BoingBoing’s Joel Johnson recently interviewed departing Homeland Security boss Michael Chertoff — and we all know how much you love “security theater”…
In the interview, which is posted at BoingBoing’s gadget blog, Chertoff claims that before 9/12/01, hijacking an airplane or, indeed, blowing one up— was a “regular, routine” issue.
[Chertoff:] What I can tell you is that in the period prior to September 12, 2001, it was a regular, routine issue to have American aircraft hijacked or blown up from time to time, whether it was Lockerbie or TSA or TWA 857 [I believe he meant TWA 847 – Joel] or 9/11 itself. And we haven’t had even a serious attempt at a hijacking or bombing on an American plane since then.
[According to Airsafe.com, the last flight previous to 9/11 to be hijacked with fatalities from an American destination was a Pacific Southwest Airlines flight on December 7th, 1987. "Lockerbie" refers to Pan Am Flight 103 which was destroyed by a bomb over Scotland after departing from London Heathrow International Airport on its way to JFK, with screening done — as now — by an organization other than the TSA. TWA Flight 847 departed from Athens (Ellinikon) International Airport, also not under TSA oversight.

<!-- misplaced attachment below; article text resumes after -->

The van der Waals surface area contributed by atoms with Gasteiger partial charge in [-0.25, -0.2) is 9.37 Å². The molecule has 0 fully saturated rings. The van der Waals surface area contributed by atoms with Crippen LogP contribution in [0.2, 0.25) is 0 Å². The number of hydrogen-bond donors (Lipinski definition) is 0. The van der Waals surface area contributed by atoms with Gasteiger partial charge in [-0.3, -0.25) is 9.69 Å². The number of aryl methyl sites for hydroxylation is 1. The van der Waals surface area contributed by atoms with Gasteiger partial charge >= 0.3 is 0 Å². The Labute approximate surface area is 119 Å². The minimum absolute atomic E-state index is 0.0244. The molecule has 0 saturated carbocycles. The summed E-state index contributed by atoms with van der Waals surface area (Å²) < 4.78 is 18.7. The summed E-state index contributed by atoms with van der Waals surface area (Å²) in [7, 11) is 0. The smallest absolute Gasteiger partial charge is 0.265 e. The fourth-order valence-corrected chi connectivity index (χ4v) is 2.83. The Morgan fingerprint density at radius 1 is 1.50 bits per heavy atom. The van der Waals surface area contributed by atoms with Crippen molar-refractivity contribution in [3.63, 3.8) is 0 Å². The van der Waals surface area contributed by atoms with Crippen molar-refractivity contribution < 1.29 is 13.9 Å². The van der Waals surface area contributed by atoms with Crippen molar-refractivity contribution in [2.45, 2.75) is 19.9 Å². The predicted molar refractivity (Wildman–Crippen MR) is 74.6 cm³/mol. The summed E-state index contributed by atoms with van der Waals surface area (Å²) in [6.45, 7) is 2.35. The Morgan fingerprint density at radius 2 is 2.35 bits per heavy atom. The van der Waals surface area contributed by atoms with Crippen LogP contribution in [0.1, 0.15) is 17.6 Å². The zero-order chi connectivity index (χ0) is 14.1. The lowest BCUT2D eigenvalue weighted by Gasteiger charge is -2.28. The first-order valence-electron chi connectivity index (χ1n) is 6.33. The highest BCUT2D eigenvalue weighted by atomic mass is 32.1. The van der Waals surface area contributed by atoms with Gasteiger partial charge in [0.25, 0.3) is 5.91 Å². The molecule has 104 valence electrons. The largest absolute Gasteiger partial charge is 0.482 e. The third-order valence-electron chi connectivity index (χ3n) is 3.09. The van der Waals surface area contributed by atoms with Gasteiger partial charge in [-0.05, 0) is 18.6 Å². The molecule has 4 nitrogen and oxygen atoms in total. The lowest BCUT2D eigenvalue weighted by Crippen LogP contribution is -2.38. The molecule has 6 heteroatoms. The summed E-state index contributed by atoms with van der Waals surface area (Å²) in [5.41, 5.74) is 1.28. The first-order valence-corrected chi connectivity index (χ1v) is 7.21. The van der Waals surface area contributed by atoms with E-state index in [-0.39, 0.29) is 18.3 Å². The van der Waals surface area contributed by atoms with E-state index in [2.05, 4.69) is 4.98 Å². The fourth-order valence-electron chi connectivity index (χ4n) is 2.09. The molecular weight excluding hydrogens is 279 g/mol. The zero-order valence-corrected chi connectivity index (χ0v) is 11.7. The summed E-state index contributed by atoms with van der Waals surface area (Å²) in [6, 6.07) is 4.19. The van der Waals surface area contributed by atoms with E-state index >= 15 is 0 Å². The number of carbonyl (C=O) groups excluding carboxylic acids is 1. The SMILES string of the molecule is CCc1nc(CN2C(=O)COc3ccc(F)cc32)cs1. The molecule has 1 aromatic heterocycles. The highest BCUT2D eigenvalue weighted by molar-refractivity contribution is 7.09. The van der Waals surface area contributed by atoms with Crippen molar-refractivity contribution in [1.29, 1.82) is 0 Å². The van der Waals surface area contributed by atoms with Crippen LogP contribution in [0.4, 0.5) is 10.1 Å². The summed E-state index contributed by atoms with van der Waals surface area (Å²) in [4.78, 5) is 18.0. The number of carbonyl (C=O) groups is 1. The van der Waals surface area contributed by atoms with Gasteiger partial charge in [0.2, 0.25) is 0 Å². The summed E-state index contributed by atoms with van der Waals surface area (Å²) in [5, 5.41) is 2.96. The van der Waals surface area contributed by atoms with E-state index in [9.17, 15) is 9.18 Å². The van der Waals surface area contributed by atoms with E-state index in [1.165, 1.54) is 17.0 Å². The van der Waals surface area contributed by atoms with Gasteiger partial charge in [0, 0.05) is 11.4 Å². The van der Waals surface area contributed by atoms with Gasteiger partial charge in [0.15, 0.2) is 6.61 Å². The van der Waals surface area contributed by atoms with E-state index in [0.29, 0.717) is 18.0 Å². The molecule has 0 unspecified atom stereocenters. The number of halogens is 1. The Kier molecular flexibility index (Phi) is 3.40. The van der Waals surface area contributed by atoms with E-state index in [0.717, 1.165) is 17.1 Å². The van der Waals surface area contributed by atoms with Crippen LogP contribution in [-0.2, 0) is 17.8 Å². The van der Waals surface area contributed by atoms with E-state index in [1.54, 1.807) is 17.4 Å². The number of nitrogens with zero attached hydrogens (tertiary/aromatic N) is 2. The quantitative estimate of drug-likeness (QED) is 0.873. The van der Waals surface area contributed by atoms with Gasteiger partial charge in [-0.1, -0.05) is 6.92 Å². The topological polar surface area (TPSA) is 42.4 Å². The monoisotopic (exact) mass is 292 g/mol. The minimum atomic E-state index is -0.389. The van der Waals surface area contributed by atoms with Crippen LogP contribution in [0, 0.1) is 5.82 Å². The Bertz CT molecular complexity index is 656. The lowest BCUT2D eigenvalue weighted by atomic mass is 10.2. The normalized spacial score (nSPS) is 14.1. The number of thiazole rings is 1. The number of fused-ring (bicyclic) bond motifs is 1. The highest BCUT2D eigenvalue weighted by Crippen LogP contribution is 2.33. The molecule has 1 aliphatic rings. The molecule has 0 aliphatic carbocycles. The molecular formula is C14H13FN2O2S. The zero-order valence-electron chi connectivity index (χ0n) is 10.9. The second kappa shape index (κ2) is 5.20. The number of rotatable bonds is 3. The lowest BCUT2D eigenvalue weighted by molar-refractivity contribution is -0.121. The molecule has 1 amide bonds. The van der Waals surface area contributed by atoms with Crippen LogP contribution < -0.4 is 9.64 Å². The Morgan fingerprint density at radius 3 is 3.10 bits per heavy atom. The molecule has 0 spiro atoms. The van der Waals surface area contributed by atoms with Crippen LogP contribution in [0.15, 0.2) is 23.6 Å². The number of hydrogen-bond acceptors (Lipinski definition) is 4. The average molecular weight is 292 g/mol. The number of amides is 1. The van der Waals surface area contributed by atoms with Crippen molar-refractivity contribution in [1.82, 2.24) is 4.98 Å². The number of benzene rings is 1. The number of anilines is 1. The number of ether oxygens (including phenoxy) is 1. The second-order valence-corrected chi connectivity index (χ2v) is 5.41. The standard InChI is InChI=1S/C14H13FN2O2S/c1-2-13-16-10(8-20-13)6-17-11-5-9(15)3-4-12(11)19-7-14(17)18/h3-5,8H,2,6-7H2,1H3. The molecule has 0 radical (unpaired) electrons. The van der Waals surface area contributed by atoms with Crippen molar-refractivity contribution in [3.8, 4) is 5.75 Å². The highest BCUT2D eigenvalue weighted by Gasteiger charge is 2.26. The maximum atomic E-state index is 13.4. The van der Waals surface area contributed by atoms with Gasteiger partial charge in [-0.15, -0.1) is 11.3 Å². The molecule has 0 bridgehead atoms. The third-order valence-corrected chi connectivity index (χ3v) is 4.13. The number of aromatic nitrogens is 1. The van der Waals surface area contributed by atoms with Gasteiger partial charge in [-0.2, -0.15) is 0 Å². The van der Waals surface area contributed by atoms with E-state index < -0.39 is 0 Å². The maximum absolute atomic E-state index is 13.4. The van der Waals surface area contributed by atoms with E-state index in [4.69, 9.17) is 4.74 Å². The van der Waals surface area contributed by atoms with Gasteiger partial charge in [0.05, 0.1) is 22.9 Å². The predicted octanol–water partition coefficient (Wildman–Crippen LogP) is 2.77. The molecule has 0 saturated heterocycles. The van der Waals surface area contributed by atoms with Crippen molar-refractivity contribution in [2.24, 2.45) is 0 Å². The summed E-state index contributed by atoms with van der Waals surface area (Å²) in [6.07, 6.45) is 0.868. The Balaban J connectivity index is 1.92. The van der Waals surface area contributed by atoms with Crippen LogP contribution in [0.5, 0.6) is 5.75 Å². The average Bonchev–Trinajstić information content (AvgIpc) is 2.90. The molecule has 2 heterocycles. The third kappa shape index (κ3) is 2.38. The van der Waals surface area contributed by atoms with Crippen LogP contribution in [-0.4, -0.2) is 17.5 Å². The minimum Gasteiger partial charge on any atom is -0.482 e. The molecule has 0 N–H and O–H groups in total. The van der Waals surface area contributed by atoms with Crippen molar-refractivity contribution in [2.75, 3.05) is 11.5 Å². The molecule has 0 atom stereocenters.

While Wikipedia's list of aircraft hijackings may not be comprehensive — I cannot find a complete list from the FAA, which does not seem to list hijackings, including 9/11, in its Accidents & Incidents Data — the last incident of an American flight being hijacked was in 1994, when FedEx Flight 705 was hijacked by a disgruntled employee.
The implication that hijacking or bombing of American airline flights is a regular occurrence is not borne out by history, nor does it follow that increased screening by the TSA at airports has prevented more attacks since 9/11.]
Michael Chertoff on the TSA and “Security Theater” [BoingBoing]